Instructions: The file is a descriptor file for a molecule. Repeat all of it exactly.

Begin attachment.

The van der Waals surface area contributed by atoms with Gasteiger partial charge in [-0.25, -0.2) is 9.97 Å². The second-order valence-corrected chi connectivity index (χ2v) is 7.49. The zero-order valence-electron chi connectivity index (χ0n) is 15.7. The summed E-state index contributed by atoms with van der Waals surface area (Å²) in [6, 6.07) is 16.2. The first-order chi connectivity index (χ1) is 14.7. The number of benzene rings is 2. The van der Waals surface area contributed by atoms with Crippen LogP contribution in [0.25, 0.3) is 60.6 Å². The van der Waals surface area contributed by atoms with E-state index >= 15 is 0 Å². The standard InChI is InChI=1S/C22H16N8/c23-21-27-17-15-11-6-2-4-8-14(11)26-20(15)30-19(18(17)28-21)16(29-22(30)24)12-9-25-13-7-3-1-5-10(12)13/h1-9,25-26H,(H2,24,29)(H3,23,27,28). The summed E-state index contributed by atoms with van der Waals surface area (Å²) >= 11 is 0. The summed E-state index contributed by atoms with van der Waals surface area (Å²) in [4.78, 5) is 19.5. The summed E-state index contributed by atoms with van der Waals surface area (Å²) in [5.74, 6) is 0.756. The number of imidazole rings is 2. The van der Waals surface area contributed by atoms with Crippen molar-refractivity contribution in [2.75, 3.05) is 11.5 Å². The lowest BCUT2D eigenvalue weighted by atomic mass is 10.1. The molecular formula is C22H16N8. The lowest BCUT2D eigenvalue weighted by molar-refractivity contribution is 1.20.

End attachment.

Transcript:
The van der Waals surface area contributed by atoms with Gasteiger partial charge in [-0.25, -0.2) is 9.97 Å². The second-order valence-corrected chi connectivity index (χ2v) is 7.49. The zero-order valence-electron chi connectivity index (χ0n) is 15.7. The summed E-state index contributed by atoms with van der Waals surface area (Å²) in [6, 6.07) is 16.2. The first-order chi connectivity index (χ1) is 14.7. The number of benzene rings is 2. The van der Waals surface area contributed by atoms with Crippen LogP contribution in [0.25, 0.3) is 60.6 Å². The van der Waals surface area contributed by atoms with E-state index >= 15 is 0 Å². The standard InChI is InChI=1S/C22H16N8/c23-21-27-17-15-11-6-2-4-8-14(11)26-20(15)30-19(18(17)28-21)16(29-22(30)24)12-9-25-13-7-3-1-5-10(12)13/h1-9,25-26H,(H2,24,29)(H3,23,27,28). The summed E-state index contributed by atoms with van der Waals surface area (Å²) >= 11 is 0. The summed E-state index contributed by atoms with van der Waals surface area (Å²) in [4.78, 5) is 19.5. The summed E-state index contributed by atoms with van der Waals surface area (Å²) in [5.74, 6) is 0.756. The number of imidazole rings is 2. The van der Waals surface area contributed by atoms with Crippen molar-refractivity contribution in [2.75, 3.05) is 11.5 Å². The lowest BCUT2D eigenvalue weighted by atomic mass is 10.1. The molecular formula is C22H16N8. The lowest BCUT2D eigenvalue weighted by molar-refractivity contribution is 1.20.